Sleep problem screening of young children by speech-language pathologists: A mixed-methods feasibility study

Karen Bonuck, Risa Battino, Ida Barresi, Kathleen McGrath

Research output: Contribution to journalArticlepeer-review

Abstract

Background & Aims: Poor sleep in young children imperils language learning and use. Both sleep and language problems are prevalent in early childhood. Speech-language pathologists are in a unique position to expand surveillance of sleep problems, which in turn may contribute to communication difficulties. We conducted a feasibility study of speech-language pathologist screening for behavioral sleep problems and sleep-disordered breathing symptoms at a multidisciplinary evaluation and treatment center. Methods: Speech-language pathologists administered screeners to parents of 2–6-year-olds: the Short Form-Children's Sleep Habits Questionnaire (for behavioral sleep problems) which includes an item asking if the child has a sleep problem (yes/no), and the pediatric sleep questionnaire (for sleep-disordered breathing). Speech-language pathologists participated in pre- and post-screening focus groups. Pre-screening topics included professional preparation and clinical experience regarding pediatric sleep issues. Post-screening, speech-language pathologists provided feedback about the screening experience and feasibility of incorporating such screening into practice. Results: Among 51 children, 31% (16/51) screened positive for sleep-disordered breathing, 78% for behavioral sleep problems (40/51), and 43% (12/28) per parent report. Parent-reported problems were associated with sleep-disordered breathing (p = 0.00) but not behavioral sleep problems (p = 0.24). During focus groups, speech-language pathologists reported no formal pediatric sleep training, high parent concern about sleep, and agreed that screening fit their professional mandate. Speech-language pathologists affirmed that the ≤15 min screenings integrated seamlessly into practice but that additional training, particularly for sleep-disordered breathing, was needed. Conclusions: The prevalence of sleep problems in 2–6-year-olds presenting to speech-language pathologists was higher than in community samples, but consistent with data from young children with developmental disabilities. Speech-language pathologists endorsed the utility and feasibility of sleep problem screening and education in their clinical practice. Implications: Integrating sleep problem screening and education into speech-language pathologist practice is feasible and could widen surveillance of both sleep problems and risk factors for developmental language disorders. Further research should include larger samples and other settings, e.g. home or school.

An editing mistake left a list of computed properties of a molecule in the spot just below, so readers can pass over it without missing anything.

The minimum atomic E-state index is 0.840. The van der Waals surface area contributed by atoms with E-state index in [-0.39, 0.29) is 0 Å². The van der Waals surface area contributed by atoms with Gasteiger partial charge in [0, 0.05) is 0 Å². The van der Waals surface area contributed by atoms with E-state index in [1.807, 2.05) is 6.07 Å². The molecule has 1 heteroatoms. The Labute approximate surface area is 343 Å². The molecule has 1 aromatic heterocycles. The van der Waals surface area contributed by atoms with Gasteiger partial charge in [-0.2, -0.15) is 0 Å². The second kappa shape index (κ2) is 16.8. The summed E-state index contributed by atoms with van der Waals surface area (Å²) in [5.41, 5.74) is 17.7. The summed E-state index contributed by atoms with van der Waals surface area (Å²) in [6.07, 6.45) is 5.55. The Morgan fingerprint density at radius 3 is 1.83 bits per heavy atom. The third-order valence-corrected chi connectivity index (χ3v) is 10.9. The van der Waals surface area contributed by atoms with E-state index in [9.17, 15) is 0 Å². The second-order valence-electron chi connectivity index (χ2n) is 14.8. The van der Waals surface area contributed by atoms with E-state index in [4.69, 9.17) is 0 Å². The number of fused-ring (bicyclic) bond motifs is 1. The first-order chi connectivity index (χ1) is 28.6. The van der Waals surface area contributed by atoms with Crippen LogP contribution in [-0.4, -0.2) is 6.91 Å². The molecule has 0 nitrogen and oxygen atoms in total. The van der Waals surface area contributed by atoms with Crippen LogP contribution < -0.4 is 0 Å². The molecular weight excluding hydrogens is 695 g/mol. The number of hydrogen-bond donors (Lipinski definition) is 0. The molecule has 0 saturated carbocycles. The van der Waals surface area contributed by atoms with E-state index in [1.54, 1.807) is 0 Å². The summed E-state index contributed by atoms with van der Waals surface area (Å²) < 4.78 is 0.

Original languageEnglish (US)
JournalAutism and Developmental Language Impairments
Volume6
DOIs
StatePublished - 2021

Keywords

  • attention deficit hyperactivity disorder
  • Autism spectrum disorder
  • behavioral sleep problems
  • children’s sleep habits questionnaire
  • obstructive sleep apnea
  • pediatric sleep questionnaire
  • sleep-disordered breathing
  • speech-language pathologist

ASJC Scopus subject areas

  • Developmental and Educational Psychology
  • Clinical Psychology
  • Psychiatry and Mental health

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